High-Selectivity Electrochemical Conversion of CO2 to Ethanol using a Copper Nanoparticle/N-Doped Graphene Electrode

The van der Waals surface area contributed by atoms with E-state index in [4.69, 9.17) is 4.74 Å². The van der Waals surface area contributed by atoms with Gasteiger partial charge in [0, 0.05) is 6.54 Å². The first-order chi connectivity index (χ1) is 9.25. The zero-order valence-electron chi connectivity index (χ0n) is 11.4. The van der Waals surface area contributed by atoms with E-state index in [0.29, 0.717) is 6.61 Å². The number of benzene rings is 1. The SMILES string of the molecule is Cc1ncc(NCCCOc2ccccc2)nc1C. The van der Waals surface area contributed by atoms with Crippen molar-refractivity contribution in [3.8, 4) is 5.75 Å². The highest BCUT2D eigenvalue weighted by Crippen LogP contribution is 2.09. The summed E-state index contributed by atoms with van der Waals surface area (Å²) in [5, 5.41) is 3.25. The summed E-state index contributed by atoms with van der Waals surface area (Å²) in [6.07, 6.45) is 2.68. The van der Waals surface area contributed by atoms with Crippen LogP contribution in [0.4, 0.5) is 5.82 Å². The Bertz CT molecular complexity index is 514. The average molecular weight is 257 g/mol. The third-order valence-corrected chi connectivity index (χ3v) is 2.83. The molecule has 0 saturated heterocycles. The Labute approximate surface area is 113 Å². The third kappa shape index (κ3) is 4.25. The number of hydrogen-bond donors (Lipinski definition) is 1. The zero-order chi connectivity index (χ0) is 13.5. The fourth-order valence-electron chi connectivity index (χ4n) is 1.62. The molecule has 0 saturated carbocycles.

Authors Dr. Yang Song, Dr. Rui Peng, Dale K. Hensley, Dr. Peter V. Bonnesen, Dr. Liangbo Liang, Dr. Zili Wu, Dr. Harry M. Meyer III, Dr. Miaofang Chi, Dr. Cheng Ma, Dr. Bobby G. Sumpter, Dr. Adam J. Rondinone First published: 28 September 2016Full publication history   Abstract   Though carbon dioxide is a waste product of combustion, it can also be a potential feedstock for the production of fine and commodity organic chemicals provided that an efficient means to convert it to useful organic synthons can be developed. Herein we report a common element, nanostructured catalyst for the direct electrochemical conversion of CO2 to ethanol with high Faradaic efficiency (63 % at −1.2 V vs RHE) and high selectivity (84 %) that operates in water and at ambient temperature and pressure. Lacking noble metals or other rare or expensive materials, the catalyst is comprised of Cu nanoparticles on a highly textured, N-doped carbon nanospike film. Electrochemical analysis and density functional theory (DFT) calculations suggest a preliminary mechanism in which active sites on the Cu nanoparticles and the carbon nanospikes work in tandem to control the electrochemical reduction of carbon monoxide dimer to alcohol. Introduction Closing the carbon cycle by utilizing CO2 as a feedstock for currently used commodities, in order to displace a fossil feedstock, is an appropriate intermediate step towards a carbon-free future. Direct electrochemical conversion of CO2 to useful products has been under investigation for a few decades. Metal-based catalysts, such as copper,[1] platinum,[2] iron,[3] tin,[4] silver,[5] and gold,[6] along with carbons such as g-C3N4 [7] have been the primary focus for CO2 reduction, with some very high Faradaic efficiencies for methane conversion. Copper is arguably the best-known metal catalyst for electrochemical CO2 reduction,[8] capable of electrochemically converting CO2 into more than 30 different products,[9] including carbon monoxide (CO), formic acid (HCOOH), methane (CH4) and ethylene (C2H4) or ethane (C2H6), but efficiency and selectivity for any product heavier than methane are far too low for practical use.[10] Competing reactions limit the yield of any one liquid product to single-digit percentages.[8]   Polycrystalline Cu foil produces a mixture of compounds in CO2-saturated aqueous solutions that are dominated either by H2 at low overpotential, or by CO and HCOO− at high overpotential, or by hydrocarbons and multi-carbon oxygenates at the most extreme potentials.[9, 11] Theoretical studies predict that graphene-supported Cu nanoparticles would enhance catalytic activity due to the strong Cu – graphene interaction via defect sites,[12] which would stabilize the intermediates from CO2 reduction and improve selectivity towards hydrocarbon products as methane and methanol at lowered overpotential. Early studies revealed that the electrode surface was dominated by adsorbed CO during the CO2 reduction and that CO acted as intermediate in the production of hydrocarbons.[13] Cu produces hydrocarbons and multi-carbon oxygenates when supplied with CO in the absence of CO2, but very negative potentials are still required to promote CO reduction over H2 evolution. Large overpotentials preclude energetically efficient electrolysis and favor hydrocarbons over liquid oxygenates. Recently, high selectivity of CO electroreduction to oxygenates, with ethanol as the major product, was achieved by oxide-derived Cu, in which the surface intermediates were stabilized by the grain boundaries.[14]   We previously reported on a highly textured nitrogen-doped, few-layer graphene electrode that presents with a surface of intense folds and spikes, which we termed carbon nanospikes or CNS. The CNS structure is disordered due to the high nitrogen content which prevents well-ordered stacking. In the current report, a carbon nanospike (CNS) electrode with electronucleated Cu nanoparticles (Cu/CNS) is shown to have much higher selectivity for CO2 electroreduction than H2 evolution, with a subsequent high Faradaic efficiency to produce ethanol. We believe this is achieved both from the high intrinsic CO2 reduction activity of Cu and from the synergistic interaction between Cu and neighboring CNS, which controls reduction to alcohol. The major CO2 reduction product is ethanol, which corresponds to a 12 e− reduction with H2O as the H+ source, display math   display math where E0 is the equilibrium potential. By comparing Cu/CNS to control electrodes comprised of 1) Cu on glassy carbon and 2) bare CNS, we demonstrate that CO2 reduction activity is not a simple consequence of either Cu or CNS. While the reaction mechanism is not yet elucidated, we hypothesize an interaction between adjacent catalytic sites on the Cu and CNS, facilitated by the nanostructured morphology of the catalyst that prevents complete electrochemical reduction to ethylene or ethane, resulting in a high yield of ethanol. Results and discussion   The bare CNS electrode (Supporting Information Figure S1) was characterized in our previous study as a dense nanotextured carbon film terminated by randomly oriented nanospikes approximately 50–80 nm in length, where each nanospike consists of layers of puckered carbon ending in a ∼2 nm wide curled tip.[15] The film is grown by a relatively simple direct-current plasma-enhanced chemical vapor deposition reaction using acetylene and ammonia as reagents.   The CNS film grows quickly and adheres well to the highly-doped silicon wafers that were used for this study. Raman spectra indicate that CNS have a similar structure to disordered, few-layer graphene.[15] The CNS is not crystalline and does not diffract. XPS indicates a nitrogen doping density of 5.1 ± 0.2 % atomic, with proportions of pyridinic, pyrrolic (or piperidinic) and graphitic nitrogens of 26, 25 and 37 % respectively, with the balance being oxidized N. In the current experiment, nanoparticles of Cu were electronucleated from CuSO4 solution directly onto the CNS (Supporting Information, Experimental Methods), and imaged via SEM shown in Figure 1. Electronucleation does not require templating surfactants to control the nanoparticle growth, and leaves the particle surfaces clean. The texture of the CNS promotes nucleation resulting in a large number of smaller particles, in comparison to the glassy carbon control which produced larger particles under identical conditions (Supporting Information Figure S2), with a similar amount of Cu deposited. These well-dispersed Cu particles ranged from about 30 nm to 100 nm with average size of 39.18 nm, with a density ca. 2.21 × 109 particles cm−2 (Figure 1B inset). According to the average particle size, the coverage of Cu on CNS is ca. 14.2 %. TEM measurements (Figure 2 inset) confirm particle size observed via SEM. High-resolution transmission electron microscopy on scraped samples (HR-TEM) shows the Cu/CNS interface (Figure 2 main) and illustrate a close proximity between Cu and CNS. The lattice spacing of this representative Cu nanoparticle was measured as 0.204 nm, which is consistent with Cu (111). Cu2O with lattice spacing ca. 0.235 nm were present on the Cu nanoparticles surface in this image, however due to the negative potential applied for Cu deposition, the oxide likely results from exposure to air during sample preparation and transportation between measurements.[16] The surface area of the textured surface of CNS and the glassy carbon was measured based on the double layer capacitance on both electrodes in 0.1 M KOH. Capacitance was measured by recording anodic-cathodic charging currents (in the potential region where Faradaic processes are absent; see Supporting Information Figure S3). The active surface area of CuNPs was additionally measured by Pb underpotential deposition (Supporting Information) of a representative sample, but could not be measured for each sample without contamination. The Cu nanoparticles typically contribute approximately 8 % to the total electrode ECSA for the CNS. To measure the physical stability of the catalyst, SEM images were collected of the particles and the CNS cross sections before and after a 6-hour reduction experiment (Supporting Information Figures S4, S5).   Figure 1. Figure 1. Open in figure viewerDownload Powerpoint slide Representative SEM images of Cu/CNS electrode with (A) low and (B) high magnification. The average particle size is approximately 39 nm (C) as measured by automated particle sizing of the micrographs.. Figure 2. Figure 2. Open in figure viewerDownload Powerpoint slide HR-TEM of electrodeposited copper nanoparticles on carbon nanospike electrode. Electrodeposited particles are imbedded in N-doped carbon nanospikes providing intimate contact between copper surface and reactive sites in the carbon. CO2 electroreduction activity was first measured by linear sweep voltammetry (LSV) in the potential range of −0.00 to −1.30 V vs. RHE at a sweep rate of 0.05 V s−1 as shown in Figure 3. In the presence of CO2-saturated potassium bicarbonate electrolyte, using the Cu/CNS, significant anodic shifts in the onset potential are observed compared to that under an argon atmosphere; the onset of activity in CO2 saturated electrolyte is ∼ 0.3 V more positive than in argon purged electrolyte. Note that unlike the featureless voltammograms obtained under an argon atmosphere, a subtle current plateau is obtained at ∼ −0.9 V on electrodes with Cu nanoparticle in CO2 saturated electrolyte. But in the case of pristine CNS electrode, no activity towards CO2 reduction is observed except the onset of hydrogen evolution at much more negative potential. Larger current densities were obtained in Cu/CNS than either of the controls.   Figure 3. Figure 3. Open in figure viewerDownload Powerpoint slide LSV curves in potential range of 0.00 to −1.30 V vs. RHE at a sweep rate of 0.05 V s−1 in 0.1 M KHCO3 under (A) argon and (B) CO2 atmosphere on pristine CNS (black), Cu/glassy carbon (red) and Cu/CNS (blue) electrodes. The current density is calculated using the electrochemical surface area (ECSA) of the electrode based on the double layer capacitance on CNS and glassy carbon electrodes in 0.1 M KOH, respectively.. Chronoamperometry (CA) measurements were conducted over a potential range from −0.7 to −1.3 V, which included these two reduction waves (representative data in Figure 4B for Cu/CNS and Supporting Information Figure S6 A for bare CNS and Cu/glassy carbon controls). New electrodes were fabricated for each data point. The gaseous and liquid products of each CA run were analyzed by gas chromatography (GC) and NMR (of headspace and electrolyte, respectively) to calculate overall current density and Faradaic efficiency for CO2 reduction and for each product. The overall sustained current density for CO2 reduction, JCO2 redn, increased with more negative potential (Supporting Information Figure S6B) for all three electrodes, consistent with that shown in LSV curves. The Cu/CNS electrode had a greater propensity for CO2 reduction than either the Cu/glassy carbon or bare CNS electrodes; for instance, JCO2 redn from Cu/CNS was 5-fold higher than for bare CNS and 3-fold higher than for Cu/glassy carbon, at −1.2 V.   Figure 4. Figure 4. Open in figure viewerDownload Powerpoint slide Fractional Faradaic efficiency of electrochemical reduction products at various potentials (A). The distribution of products indicates that up to −0.9 V, only gas phase products are produced. At more negative potentials, the rate of CO production on the copper surface is high enough to allow CO dimerization to occur, producing C2 products and subsequently ethanol. Chronoamperometry on Cu/CNS at −1.2 V (B) indicates that the electrode is stable although the distribution of products does change with time, beginning with a higher rate of H2 production which drops after the first 5000 seconds. Additional information including relative errors is available in Supporting Information Figure S7. The fractional Faradaic efficiency was computed by dividing the total electrons into each product (determined independently by chemical analysis) by the total electrons passed during the amperometry experiment. The fractional Faradaic efficiencies for Cu/CNS plus the controls at a range of potentials are shown in Figure 4 A, and for Cu/CNS at −1.2 V over a 6-hour experiment in Figure 4B (Additional data including relative error for Cu/CNS are available in Supporting Information Figure S7). Due to experimental losses between the anode and cathode, the total fractions are less than 100 %. The Cu/CNS electrode appears to be stable, as the current density and fractional Faradaic efficiencies for each product barely decreased over the 6 h experiment (Figure 4 A). No significant changes in the Cu nanoparticle size and or CNS thickness was observed from SEM (Figures S4, S5), indicating that the Cu/CNS is stable under these experimental conditions.   At −0.9 V vs. RHE and more positive potential, only gas phase products H2, CO and CH4 were obtained from all three electrodes with CH4 as the major product Cu/CNS. In contrast, with bare CNS and Cu/glassy carbon, CO was the major product and the CO / CH4 ratio was almost independent of potential. The higher selectivity towards CH4 in Cu/CNS indicates a higher degree of surface-bound CO hydrogenation, which is a key step in the formation of CH4.[17] At −1.0 V vs. RHE and more negative potential, the current density of CO2 reduction increased and ethanol was produced (as a liquid soluble in the aqueous electrolyte) only from Cu/CNS. In comparison, only CO and CH4 were produced from both control electrodes. At-1.3 V vs. RHE the Cu/glassy carbon also produced trace ethylene (representative GC traces, Supporting Information Figure S8). GC and NMR analysis in search of other products more commonly produced by copper electroreduction, such as methanol or ethane only indicated (representative NMR, Supporting Information Figure S9) occasional trace formate from Cu/CNS.   Examining the breakdown of Faradaic efficiencies for various reactions on Cu/CNS, reveals that at −1.2 V (Figure 4 A), ethanol conversion exhibited the highest efficiency at 63 % (that is, 63 % of the electrons passing through the electrode were stored as ethanol). Also at −1.2 V vs. RHE, the Faradaic efficiency of gas phase products methane and CO dropped to 6.8 % and 5.2 %, respectively. The Faradaic efficiency of CO2 reduction (competing against water reduction) is 75 %. This means that under the best conditions, the overall selectivity of the reduction mechanism for conversion of CO2 to ethanol is 84 %.   The partial current density and Faradaic efficiency of each product from Cu/CNS electrode at various potentials were illustrated in Figure 5. The partial current density and Faradaic efficiency for CO and methane exhibited a volcanic shape dependence to the potentials applied. The maximum total current density and Faradaic efficiency were observed at −1.0 V vs. RHE, and decreased when ethanol generation began. The partial current density for ethanol generation increased dramatically with more negative potential until reaching −1.2 V vs. RHE, where the maximum Faradaic efficiency for ethanol generation was also achieved. Above −1.2 V vs. RHE, the rate of increase for ethanol current density was slower, consistent with CO2 mass transport limitations. Data were not collected above −1.3 V vs. RHE because hydrogen bubbles that evolved from water reduction blocked the electrode. The decline of Faradaic efficiency for ethanol above −1.2 V vs. RHE suggests that the catalyst reached the mass-transport-limited current density for CO2 reduction, and therefore hydrogen evolved via H2O reduction at unoccupied active sites.   Figure 5. Figure 5. Open in figure viewerDownload Powerpoint slide Partial current density (J, red) and Faradaic efficiency (FE, blue) of CO2 reduction products from Cu/CNS electrode at various potentials. Previous reports of CO2 electroreduction on copper have demonstrated a variety of C1 and C2 products, including CO, CH4, CH2O2, ethane, ethylene, ethanol. Heavier hydrocarbons have not been reported as majority products.[9] Concerning the reaction mechanism, initial electron transfer to adsorbed CO2 will form CO2•−ads, which can be further reduced to COads or other C1 intermediates (CHOads or CH2Oads) with additional proton-electron transfer. CO will result from desorption of COads at this stage, or alternatively, further electron transfer to these surface-adsorbed species will lead to CH4.[1b, 13b] CO2 reduction results on the two controls, bare CNS and Cu nanoparticles on glassy carbon, indicate that both Cu metal and CNS are active for electrochemical CO2 reduction. On the Cu surface, stronger adsorption of CO exists than bare CNS, which provides stable intermediates for further reduction to CH4 on Cu/glassy carbon. In contrast, CO was released rather than reduced to CH4 on bare CNS.   Tafel plots (overpotential vs. the log of partial current density) for CO and CH4 are shown in Figure 6. For all three samples the plots are linear at low overpotential range with a slope that is consistent with a rate-determining initial electron transfer to CO2 to form a surface adsorbed CO2•− intermediate (120 mV / dec), a mechanism that is commonly invoked for metal electrocatalysts.[8b] At high overpotential range, steep slopes were obtained, probably indicating control by the combined effects of gas diffusion and ionic mass transport.[18] Comparing Cu/CNS to the control electrodes, a direct and intimate contact was introduced between Cu and CNS (Figure 2). Lim et al. predicted a strong interaction between Cu nanoparticles and carbon, and we expect that to extend to CNS as well.[12] We expect that the strong interaction provides an environment in which a mechanism involving reactive sites on both the Cu surface and on the N-doped CNS may dominate.   Figure 6. Figure 6. Open in figure viewerDownload Powerpoint slide (A) CO and (B) CH4 partial current density Tafel plots. The Cu/CNS catalyst is unusual because it primarily produces ethanol rather than methane or ethylene. Ethanol, as a C2 product, requires carbon-carbon coupling between surface-adsorbed intermediates at some point during the reduction reaction. Recent calculations on C−C coupling on Cu(211) surfaces suggest the kinetic barriers for the coupling are strongly influenced by the degree of the adsorbed CO hydrogenation.[19] These kinetic barriers tend to decrease with increasing degree of the surface bound CO hydrogenation, which can favor the C2 products from CO2 reduction.[20] A high percentage of C2 products would indicate that coupling is preferred to desorption and loss of C1 intermediates, and this preference for adsorption may be due to the nanostructured nature of the surface. Although initial CO2 reduction appears to be the rate-limiting step, the resulting intermediate must be stable enough to persist until a second intermediate is available for C2 coupling. The coupling may be between two surface-bound C1 intermediates, or between a surface-bound C1 intermediate and a nearby C1 intermediate in solution.[17, 21]   The maximum Faradaic efficiency of ethanol for Cu/CNS is reached at −1.2 V vs. RHE. Further increase in overpotential (−1.3 V vs. RHE) increases Jethanol, but results in a lower Faradaic efficiency due to an increase in H2 production. Hence the proton and electron transfers to C1 become more favorable to produce CH4, which provides a competing pathway against C2 coupling. The details of the reaction mechanism are still to be determined at this time, however there are some lessons in the literature that may yield insights into the high selectivity of this catalyst. Ordinarily, on bulk copper the coupled C2 would continue to be reduced to ethylene or ethane so long as the product was in contact with the copper electrode.[8a, 22] In contrast, with this experiment we have not been able to detect any C2 product except ethanol using the Cu/CNS (ethylene was detected in the control sample Cu/glassy carbon), indicating that the dominant reaction mechanism precludes competitive reduction to ethylene or ethane. Kondo, et al. reported that the electronic structure near the Fermi level of graphene is modified in N-doped graphene, where localized π electronic states are reported to form at the neighboring carbon atoms, and propagate anisotropically around the defect due to the perturbation of the π-conjugated system.[23] Due to electron-withdrawing effects in the graphene π-conjugated system, the carbon atoms adjacent to nitrogen are positively polarized. This polarization may provide an active site adjacent to the copper for the C2 intermediates to adsorb, which may inhibit complete electroreduction.[24] Other doped or defected graphenes are well known to be catalytically active for reactions such as dehydrogenation.[25]   First-principles density functional theory (DFT) calculations were carried out to investigate whether the nitrogen dopant or strongly curled morphology in the CNS can help to adsorb the C2 intermediates. As CNS has a similar structure to multilayer graphene, a graphene sheet is adopted to model the interaction between CNS and the C2 intermediates. The dimer of CO, OCCO, was chosen as a C2 intermediate candidate[19] for modeling of the interaction with CNS. For a pristine graphene sheet, our calculations suggest the binding energy between OCCO (through one oxygen atom) and graphene is 0.19 eV with a separation distance ∼2.95 Å (Supporting Information Figure S10 A). For N-doped graphene, the N dopant and adjacent carbon atoms become more active so that the binding energy with OCCO is increased to 0.64 eV with the separation distance shortened to ∼2.70 Å (Supporting Information Figure S10B). The tripling of the binding energy to 0.64 eV clearly indicates that the C2 intermediates, once formed, can be adsorbed by N-doped CNS fairly strongly and may not desorb easily at room temperature. Furthermore, it is important to note that CNS are puckered and curled, indicating local corrugation on the surface. It has been shown previously that local deformation or buckling could enhance the molecular adsorption on carbon nanotubes and graphene.[26] Here we also considered the buckling of pristine and N-doped graphene to investigate the local curvature effect on OCCO adsorption. Upon buckling, the binding energy between OCCO and the concave surface of pristine graphene is increased to 0.34 eV (Supporting Information Figure S10C), while the binding energy between OCCO and the concave surface of N-doped graphene is enhanced to 0.74 eV (Supporting Information Figure S10D). Therefore, the corrugation and curvature naturally embedded into CNS could also help to strengthen the binding between CNS and the C2 intermediates. In addition, we studied the interaction between OCCO and the copper surface, and found that a strong covalent binding is present (when the molecule approaches the Cu surface oriented with one end closer to the surface) with the separation distance reduced to ∼1.98 Å and binding energy increased to ∼1.21 eV (Supporting Information Figure S11). Compared to this relatively strong covalent bond, the binding between OCCO and CNS is weaker, though strong enough to prevent easy desorption of the C2 intermediate. The calculations offer important insights into the observed selective reduction, and we expect that the oxygen atom on one end of the C2 intermediates is covalently bound on reactive copper surface for complete reduction to -CH3, while the oxygen atom on the other end of the C2 intermediates is adsorbed on less reactive CNS and thus protected from complete reduction (hence forming -CH2OH), thereby providing a pathway towards selective reduction to ethanol. The possibility that a synergistic effect between Cu and CNS is responsible for the selectivity is surprising given the large size of the Cu nanoparticles, however there is no doubt that the Cu is necessary for this reaction as bare CNS do not produce the same products. Likewise, Cu nanoparticles nucleated on glassy carbon (or any other copper reported to date) do not produce the same products without CNS. While the Cu particles are relatively large, they are on the scale of the CNS which are around 50 nm in length and tend to be imbedded within the spikes. A more detailed understanding of the reaction pathway of such selective reduction of CO2 to ethanol warrants further study. Conclusion   We report an electrocatalyst which operates at room temperature and in water for the electroreduction of dissolved CO2 with high selectivity for ethanol. 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Ethanol, Fruit Ripening, and the Historical Origins of Human Alcoholism in Primate Frugivory